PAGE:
23 May Why my 12 year old is involved in a medical cannabis trial
Heather Renton hopes that medical cannabis will prove to be an effective therapeutic treatment, where other medication has failed for her daughter, Rebecca.
Why my 12-year-old child is involved in a medical cannabis trial
Most mornings I feel like I have run a marathon before I get out the door. I have a 12-year-old daughter. Rebecca is more than a handful ̶ swears at teachers and peers, lifts up her skirt to seek attention, and throws herself on the ground in a tantrum but she is my beautiful daughter and makes me smile every day.
Rebecca has a rare genetic condition called FOXP1 Syndrome which is neurodevelopmental and behaviour in nature. Rebecca takes longer to learn things because of her cognitive ability and she has difficulty controlling her emotions, which can lead to some pretty extreme behavioural issues and safety concerns.
Behaviour is the hardest thing to deal with.
I can cope with intellectual disability and language issues, but the behaviour is the hardest thing to deal with. This is why we are taking part in a pilot trial to determine if medical cannabis can help curb her extreme behaviour.
The Murdoch Children’s Research Institute (MCRI) trial uses medical cannabis produced by Tilray, a global leader in the field. It is a pilot study to see if it is possible to run a large scale in the future.
The 2012 ABS data shows that four percent of children aged 0-14 have an intellectual disability. It is unknown exactly how many of these children have behavioural issues as well, but I imagine it would be quite a few.
There is very little research into suitable treatment plans and medication to help our children and support families to cope with what can sometimes be extreme behavioural concerns.
Some people may be supportive of medical cannabis while others may be alarmed
I’m hopeful medical cannabis will prove to be an effective therapeutic treatment, where other medication has failed. As Rebecca’s behaviour escalates, we continue to increase the quantity of Fluoxetine which is a Prozac and is used to treat depression and OCD. Like most commercial anti-depressants it comes with unwanted side effects such as sleep difficulties and anxiety.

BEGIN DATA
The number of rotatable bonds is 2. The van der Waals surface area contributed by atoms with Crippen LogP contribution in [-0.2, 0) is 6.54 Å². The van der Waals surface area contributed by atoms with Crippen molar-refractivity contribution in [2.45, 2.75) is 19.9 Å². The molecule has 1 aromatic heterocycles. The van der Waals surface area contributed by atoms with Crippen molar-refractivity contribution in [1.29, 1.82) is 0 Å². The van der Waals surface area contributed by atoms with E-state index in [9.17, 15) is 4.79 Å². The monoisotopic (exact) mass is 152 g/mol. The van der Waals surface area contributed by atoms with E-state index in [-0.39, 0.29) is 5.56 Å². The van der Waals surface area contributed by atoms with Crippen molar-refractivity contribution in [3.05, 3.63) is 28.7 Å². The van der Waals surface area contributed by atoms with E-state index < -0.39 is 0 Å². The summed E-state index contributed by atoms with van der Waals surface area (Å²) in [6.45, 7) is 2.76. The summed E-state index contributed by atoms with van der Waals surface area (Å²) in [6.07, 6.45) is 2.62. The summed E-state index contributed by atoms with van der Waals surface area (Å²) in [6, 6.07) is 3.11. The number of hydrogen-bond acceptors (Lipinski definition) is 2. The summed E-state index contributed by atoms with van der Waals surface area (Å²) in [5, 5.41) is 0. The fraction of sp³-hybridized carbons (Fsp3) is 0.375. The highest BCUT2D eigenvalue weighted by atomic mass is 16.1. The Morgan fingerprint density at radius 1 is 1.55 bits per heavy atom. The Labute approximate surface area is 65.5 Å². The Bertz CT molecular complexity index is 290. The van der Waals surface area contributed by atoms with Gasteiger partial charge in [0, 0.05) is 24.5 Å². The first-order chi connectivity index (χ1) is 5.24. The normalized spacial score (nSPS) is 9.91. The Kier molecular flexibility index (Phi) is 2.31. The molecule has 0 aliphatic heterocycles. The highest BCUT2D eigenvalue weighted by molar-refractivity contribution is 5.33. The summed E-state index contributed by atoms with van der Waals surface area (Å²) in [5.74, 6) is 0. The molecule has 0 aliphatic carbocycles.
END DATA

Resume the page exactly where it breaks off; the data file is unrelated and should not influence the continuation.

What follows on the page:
Some people may be supportive of medical cannabis while others may be alarmed I would allow my daughter to participate in this trial. I believe in supporting research that has the capacity to lead to better treatment plans for people like my Rebecca.
A cannabis plant produces between 80 and 100 cannabinoid chemicals. The two main cannabinoids with therapeutic benefits are tetrahydrocannabinol (THC) and cannabidiol (CBD). THC has strong psychoactive effects, meaning it makes a person ‘high’, whereas CBD has no psychoactive effects. Only CBD which has the therapeutic benefit is being given to children taking part in this trial.
MCRI’s study has seen ten children undergo a 74-day course of CBD in the form of oral peppermint-flavoured liquid. Half of the trial participants received CBD, the other the placebo.
We hope that the results from this trial pave the way for a larger research study.
by Heather Renton who set up Syndromes Without A Name (SWAN) Australia, a not for profit charity which provides information and support to families who care for a child with an undiagnosed or rare genetic condition.
To learn more about MCRI’s medical cannabis trial, watch this video as Prof Daryl Efron outlines the pilot study to investigate using medical cannabis.